Chemistry

Why a chemistry or biochemistry degree?

Why a chemistry or biochemistry degree? For students who want a broad natural science background that will prepare them for careers in medicine, law or related fields, LaGrange offers the Bachelor of Arts (B.A.) degree in Chemistry. It's a major whose requirements are not so demanding that students cannot find time for nonchemistry electives.

The Bachelor of Science (B.S.) program in Chemistry is designed for students who intend to pursue graduate school in chemistry or chemically related fields such as chemical physics and environmental chemistry or work in research or industry as a bench chemist.

A Bachelor of Arts (B.A.) in Biochemistry is designed to prepare majors for professional school or further study in disciplines that bridge the chemistry and biological sciences. The requirements of this major are few enough to leave significant time for nonchemistry electives. 

Meet Chemistry majors:

Carl Kananda
Carl Kananda He's lived all over the world, but it was a powerful attraction to chemistry-and football-that brought Carl Kananda to LaGrange.

Carl was born in the Democratic Republic of Congo, also called Congo-Kinshasa, located in Central Africa. Sadly, his home country has been devastated since 1998 by the Second Congo War-the planet's deadliest conflict since World War II.

Megan Sachs
Megan Sachs Megan Sachs of Knoxville, Tenn., is a firm believer in following where God leads.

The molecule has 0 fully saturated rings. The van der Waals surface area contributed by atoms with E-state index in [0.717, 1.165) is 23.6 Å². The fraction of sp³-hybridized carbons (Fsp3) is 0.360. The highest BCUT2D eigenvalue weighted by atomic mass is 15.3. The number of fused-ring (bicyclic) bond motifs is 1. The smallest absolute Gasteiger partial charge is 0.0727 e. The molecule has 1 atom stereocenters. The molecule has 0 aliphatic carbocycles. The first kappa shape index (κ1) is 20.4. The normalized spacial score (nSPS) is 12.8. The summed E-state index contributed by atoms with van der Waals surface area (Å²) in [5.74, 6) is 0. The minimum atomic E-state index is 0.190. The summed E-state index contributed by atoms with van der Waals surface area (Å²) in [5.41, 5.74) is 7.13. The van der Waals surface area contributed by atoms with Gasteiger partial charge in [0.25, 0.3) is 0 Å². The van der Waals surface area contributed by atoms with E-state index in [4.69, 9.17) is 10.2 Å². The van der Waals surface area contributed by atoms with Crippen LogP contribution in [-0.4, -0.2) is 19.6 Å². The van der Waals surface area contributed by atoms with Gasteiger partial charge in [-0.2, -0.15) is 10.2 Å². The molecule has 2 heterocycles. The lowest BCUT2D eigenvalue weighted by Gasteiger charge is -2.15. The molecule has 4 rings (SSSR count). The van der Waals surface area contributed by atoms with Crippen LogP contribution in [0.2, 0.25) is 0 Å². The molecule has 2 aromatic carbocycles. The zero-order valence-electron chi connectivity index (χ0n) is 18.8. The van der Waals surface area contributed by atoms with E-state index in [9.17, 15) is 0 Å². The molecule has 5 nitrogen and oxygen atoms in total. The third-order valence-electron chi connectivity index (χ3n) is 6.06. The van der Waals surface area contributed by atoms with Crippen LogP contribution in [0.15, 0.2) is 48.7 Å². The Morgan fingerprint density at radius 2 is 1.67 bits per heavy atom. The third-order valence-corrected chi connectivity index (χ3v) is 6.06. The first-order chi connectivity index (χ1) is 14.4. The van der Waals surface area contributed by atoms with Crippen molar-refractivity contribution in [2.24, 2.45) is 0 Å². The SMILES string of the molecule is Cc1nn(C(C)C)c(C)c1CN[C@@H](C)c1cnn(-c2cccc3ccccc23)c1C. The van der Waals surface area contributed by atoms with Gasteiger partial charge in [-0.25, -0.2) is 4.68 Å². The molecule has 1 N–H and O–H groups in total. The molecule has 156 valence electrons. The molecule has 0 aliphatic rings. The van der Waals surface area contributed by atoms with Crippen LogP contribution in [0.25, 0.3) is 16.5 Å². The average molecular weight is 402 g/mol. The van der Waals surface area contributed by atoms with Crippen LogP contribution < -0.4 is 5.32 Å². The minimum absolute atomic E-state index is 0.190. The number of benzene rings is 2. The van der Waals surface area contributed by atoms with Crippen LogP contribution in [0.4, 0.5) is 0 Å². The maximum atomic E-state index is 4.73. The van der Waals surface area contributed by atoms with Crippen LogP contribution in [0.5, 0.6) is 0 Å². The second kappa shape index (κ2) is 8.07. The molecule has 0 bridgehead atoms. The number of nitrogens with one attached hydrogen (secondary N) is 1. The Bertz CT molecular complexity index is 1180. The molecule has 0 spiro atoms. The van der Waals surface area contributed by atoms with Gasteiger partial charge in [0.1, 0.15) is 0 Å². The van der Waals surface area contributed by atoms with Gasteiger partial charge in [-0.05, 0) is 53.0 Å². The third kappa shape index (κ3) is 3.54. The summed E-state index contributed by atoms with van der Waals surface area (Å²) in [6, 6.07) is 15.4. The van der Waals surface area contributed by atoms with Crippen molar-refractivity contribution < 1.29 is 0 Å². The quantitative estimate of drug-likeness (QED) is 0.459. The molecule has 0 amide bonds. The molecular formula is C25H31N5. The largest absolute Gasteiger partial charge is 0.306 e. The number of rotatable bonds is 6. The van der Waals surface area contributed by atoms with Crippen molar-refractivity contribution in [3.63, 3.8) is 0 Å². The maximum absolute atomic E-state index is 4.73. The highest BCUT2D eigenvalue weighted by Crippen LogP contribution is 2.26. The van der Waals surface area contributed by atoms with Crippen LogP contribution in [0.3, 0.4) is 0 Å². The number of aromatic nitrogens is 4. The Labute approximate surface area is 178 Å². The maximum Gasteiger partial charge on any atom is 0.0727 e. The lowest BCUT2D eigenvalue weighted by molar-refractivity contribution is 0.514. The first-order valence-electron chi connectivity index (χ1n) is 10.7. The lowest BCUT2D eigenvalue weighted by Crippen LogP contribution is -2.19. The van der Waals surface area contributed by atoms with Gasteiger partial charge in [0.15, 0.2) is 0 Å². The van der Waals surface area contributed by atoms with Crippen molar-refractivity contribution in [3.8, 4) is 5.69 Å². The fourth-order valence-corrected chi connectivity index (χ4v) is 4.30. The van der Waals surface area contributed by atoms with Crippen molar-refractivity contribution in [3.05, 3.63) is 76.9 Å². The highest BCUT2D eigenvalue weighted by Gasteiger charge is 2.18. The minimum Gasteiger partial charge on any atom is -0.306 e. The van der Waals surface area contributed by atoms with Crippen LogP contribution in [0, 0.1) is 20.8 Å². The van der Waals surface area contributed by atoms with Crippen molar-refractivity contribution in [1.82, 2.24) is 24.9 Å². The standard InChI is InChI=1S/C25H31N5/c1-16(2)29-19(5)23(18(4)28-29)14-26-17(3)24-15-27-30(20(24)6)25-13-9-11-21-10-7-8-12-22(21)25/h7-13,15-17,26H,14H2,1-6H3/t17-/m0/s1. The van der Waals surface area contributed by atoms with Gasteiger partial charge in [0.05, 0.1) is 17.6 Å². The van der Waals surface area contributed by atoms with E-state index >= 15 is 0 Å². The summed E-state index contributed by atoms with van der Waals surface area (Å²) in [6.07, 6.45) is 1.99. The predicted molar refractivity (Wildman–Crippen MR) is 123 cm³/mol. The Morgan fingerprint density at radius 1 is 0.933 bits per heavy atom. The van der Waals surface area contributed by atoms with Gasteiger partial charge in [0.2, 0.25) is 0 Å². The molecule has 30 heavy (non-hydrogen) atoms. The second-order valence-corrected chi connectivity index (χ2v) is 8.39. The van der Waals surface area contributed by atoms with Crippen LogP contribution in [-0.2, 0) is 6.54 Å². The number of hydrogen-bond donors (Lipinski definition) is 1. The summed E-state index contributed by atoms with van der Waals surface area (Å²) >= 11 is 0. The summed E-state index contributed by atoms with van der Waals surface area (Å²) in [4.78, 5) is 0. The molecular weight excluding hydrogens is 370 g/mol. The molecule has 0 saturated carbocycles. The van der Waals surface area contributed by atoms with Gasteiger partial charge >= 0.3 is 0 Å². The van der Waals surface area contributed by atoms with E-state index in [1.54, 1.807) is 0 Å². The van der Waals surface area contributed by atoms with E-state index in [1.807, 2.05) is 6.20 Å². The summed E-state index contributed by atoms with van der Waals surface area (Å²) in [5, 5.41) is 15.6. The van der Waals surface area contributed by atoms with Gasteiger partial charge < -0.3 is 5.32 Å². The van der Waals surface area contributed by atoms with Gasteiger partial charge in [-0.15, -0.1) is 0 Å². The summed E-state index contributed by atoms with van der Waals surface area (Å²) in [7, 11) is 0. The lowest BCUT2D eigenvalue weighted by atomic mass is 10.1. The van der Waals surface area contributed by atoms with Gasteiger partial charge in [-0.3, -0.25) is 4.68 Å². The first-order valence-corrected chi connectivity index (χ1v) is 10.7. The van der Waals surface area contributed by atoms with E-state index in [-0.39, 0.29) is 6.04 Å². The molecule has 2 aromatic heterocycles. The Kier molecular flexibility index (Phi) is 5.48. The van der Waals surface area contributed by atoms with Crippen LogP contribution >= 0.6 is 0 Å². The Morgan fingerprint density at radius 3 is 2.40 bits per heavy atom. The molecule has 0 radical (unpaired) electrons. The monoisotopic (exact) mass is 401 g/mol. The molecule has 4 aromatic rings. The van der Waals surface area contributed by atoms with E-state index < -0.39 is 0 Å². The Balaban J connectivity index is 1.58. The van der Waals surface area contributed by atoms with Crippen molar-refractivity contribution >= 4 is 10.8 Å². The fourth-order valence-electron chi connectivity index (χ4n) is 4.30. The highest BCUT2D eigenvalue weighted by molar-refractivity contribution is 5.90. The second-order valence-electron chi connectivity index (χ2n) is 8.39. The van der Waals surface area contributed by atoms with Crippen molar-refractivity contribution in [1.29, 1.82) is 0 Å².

A few months ago, Megan was playing in a volleyball tournament when she was spotted by Julie Moses, coach of LaGrange College's volleyball and lacrosse teams.

“She sent me a letter and said she was interested in me playing here,” Megan says. “I had never heard of LaGrange College, so I decided to check it out.”

Career Information:


According to the American Chemistry Council, chemistry directly generated 868,700 American jobs in 2006. Employment sectors with the greatest number of chemistry employees were:

  1. Industry (including chemical and pharmaceutical companies)
  2. Academic institutions
  3. Government laboratories

Agriculture, manufacturing, real estate, educational services, retail trade and healthcare contributed another five million jobs to the U.S. economy through their dependence on chemistry products.

Chemists discovered the tuberculosis vaccine, developed the iPod and the iPhone and helped the hybrid automobile become a reality.